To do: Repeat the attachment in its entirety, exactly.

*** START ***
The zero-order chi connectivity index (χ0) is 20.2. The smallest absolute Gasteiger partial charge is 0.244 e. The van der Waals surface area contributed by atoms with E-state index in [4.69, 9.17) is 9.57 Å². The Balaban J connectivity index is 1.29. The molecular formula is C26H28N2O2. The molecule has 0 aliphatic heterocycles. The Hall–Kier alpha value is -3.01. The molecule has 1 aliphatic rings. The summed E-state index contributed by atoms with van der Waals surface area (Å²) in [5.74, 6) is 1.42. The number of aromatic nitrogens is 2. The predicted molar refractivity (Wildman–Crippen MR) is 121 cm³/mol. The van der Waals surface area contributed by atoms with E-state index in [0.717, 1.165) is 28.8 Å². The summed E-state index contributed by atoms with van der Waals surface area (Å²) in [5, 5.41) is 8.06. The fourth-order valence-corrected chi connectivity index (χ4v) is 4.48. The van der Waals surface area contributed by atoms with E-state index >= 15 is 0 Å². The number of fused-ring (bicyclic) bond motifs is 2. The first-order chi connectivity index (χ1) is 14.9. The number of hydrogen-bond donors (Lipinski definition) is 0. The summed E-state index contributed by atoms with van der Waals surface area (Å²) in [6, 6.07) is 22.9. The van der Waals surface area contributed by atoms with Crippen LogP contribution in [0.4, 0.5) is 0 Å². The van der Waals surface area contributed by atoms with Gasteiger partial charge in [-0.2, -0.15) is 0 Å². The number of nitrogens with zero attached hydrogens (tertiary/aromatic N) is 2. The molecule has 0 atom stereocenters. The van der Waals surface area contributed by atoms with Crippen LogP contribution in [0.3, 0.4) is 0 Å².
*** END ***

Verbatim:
The zero-order chi connectivity index (χ0) is 20.2. The smallest absolute Gasteiger partial charge is 0.244 e. The van der Waals surface area contributed by atoms with E-state index in [4.69, 9.17) is 9.57 Å². The Balaban J connectivity index is 1.29. The molecular formula is C26H28N2O2. The molecule has 0 aliphatic heterocycles. The Hall–Kier alpha value is -3.01. The molecule has 1 aliphatic rings. The summed E-state index contributed by atoms with van der Waals surface area (Å²) in [5.74, 6) is 1.42. The number of aromatic nitrogens is 2. The predicted molar refractivity (Wildman–Crippen MR) is 121 cm³/mol. The van der Waals surface area contributed by atoms with E-state index in [0.717, 1.165) is 28.8 Å². The summed E-state index contributed by atoms with van der Waals surface area (Å²) in [5, 5.41) is 8.06. The fourth-order valence-corrected chi connectivity index (χ4v) is 4.48. The van der Waals surface area contributed by atoms with E-state index >= 15 is 0 Å². The number of fused-ring (bicyclic) bond motifs is 2. The first-order chi connectivity index (χ1) is 14.9. The number of hydrogen-bond donors (Lipinski definition) is 0. The summed E-state index contributed by atoms with van der Waals surface area (Å²) in [6, 6.07) is 22.9. The van der Waals surface area contributed by atoms with Crippen LogP contribution in [0.4, 0.5) is 0 Å². The van der Waals surface area contributed by atoms with Gasteiger partial charge in [-0.2, -0.15) is 0 Å². The number of nitrogens with zero attached hydrogens (tertiary/aromatic N) is 2. The molecule has 0 atom stereocenters. The van der Waals surface area contributed by atoms with Crippen LogP contribution in [0.3, 0.4) is 0 Å².